In SEO Site Structure 101, Part 1, we began discussing the basics of search engine friendly design. In this installment, we'll continue our discussion. But before I move on, I'd like to highlight the importance of Information Architecture or User Experience Design. This is a whole discipline in and of itself which we will not go into detail here.
The general idea here is that time is taken to interview or otherwise get to know the visitors that will be coming to your site and anticipate their needs and integrate this knowledge into the design and structure of your site. Search engines love sites that provide a great user experience. So as you consider your site structure please do not leave this out. You will reap great dividends by doing so.
Hopefully you have taken the time to go through a keyword research project and have come up with keywords that you feel will perform to your liking. If not, please take a look at my article on Keyword Discovery 101 for ideas on how best to do this. Armed with a set of 1 to 3 keywords per page, you will embed these keywords on the page to help emphasize what the page is all about. In part 1 of this article, I discussed the proper use of meta tags. Now we will look at the other, more important tags that will help you do this.
The Web page title tag is one of the most important places to put your keyword phrases. Many Web sites suffer poor rankings simply because they miss this step. This is crucial to search engines and how they may decide to rank your site. Whatever text you place in the title tag (between the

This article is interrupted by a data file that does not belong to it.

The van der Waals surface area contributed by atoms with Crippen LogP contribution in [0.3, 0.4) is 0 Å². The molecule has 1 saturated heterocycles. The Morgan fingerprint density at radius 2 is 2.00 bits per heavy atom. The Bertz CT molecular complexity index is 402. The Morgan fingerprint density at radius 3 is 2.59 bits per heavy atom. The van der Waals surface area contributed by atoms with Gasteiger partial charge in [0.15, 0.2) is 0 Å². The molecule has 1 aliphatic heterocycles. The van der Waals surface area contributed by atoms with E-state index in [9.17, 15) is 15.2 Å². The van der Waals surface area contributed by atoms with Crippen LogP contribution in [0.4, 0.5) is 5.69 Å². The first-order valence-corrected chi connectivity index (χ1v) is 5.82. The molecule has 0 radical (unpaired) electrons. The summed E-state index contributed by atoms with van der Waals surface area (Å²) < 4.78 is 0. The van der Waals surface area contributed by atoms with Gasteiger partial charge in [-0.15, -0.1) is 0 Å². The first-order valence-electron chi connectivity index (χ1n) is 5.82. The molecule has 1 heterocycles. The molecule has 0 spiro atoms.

Just like the title of a document, header tags contain the main message of what your page is all about. In the html code you can use
your heading here. You can also use h2, h3, etc., representing other headlines on the page. But h1 is always the best to place for your most important keywords, since that tells the search engines that this is the most important headline. Bolding or italicizing your fonts is another way to place emphasis on keywords. This again works for the search engines and visitors of your site.
When setting up your folder structure, focus on creating descriptive folders and filenames for the documents on your Web site. Not only will this help search engine spiders crawl and understand your site better, it will also create URLs that are easier for others that want to link to your site. For example, if you were a user (or a search engine spider) which of these URLs would you be most likely to link to:
The content of these pages might be identical, but the second one is obviously better for search engines and Web site visitors, who will both have an idea of the page content from the URL itself. This will lead to better search engine rankings as well as potentially more incoming links.
Site Navigation & Internal Links
Finally, consider adding an XML sitemap to your site, which can be submitted to search engines to provide "hints" about the content and pages of your site. To get started with XML sitemaps, see: XML-sitemaps.com.
Armed with these basic guidelines and tips, you will be on your way to developing a great site that will bring you in good standing with search engines and also to your visitors. Talk about killing two birds with one stone.
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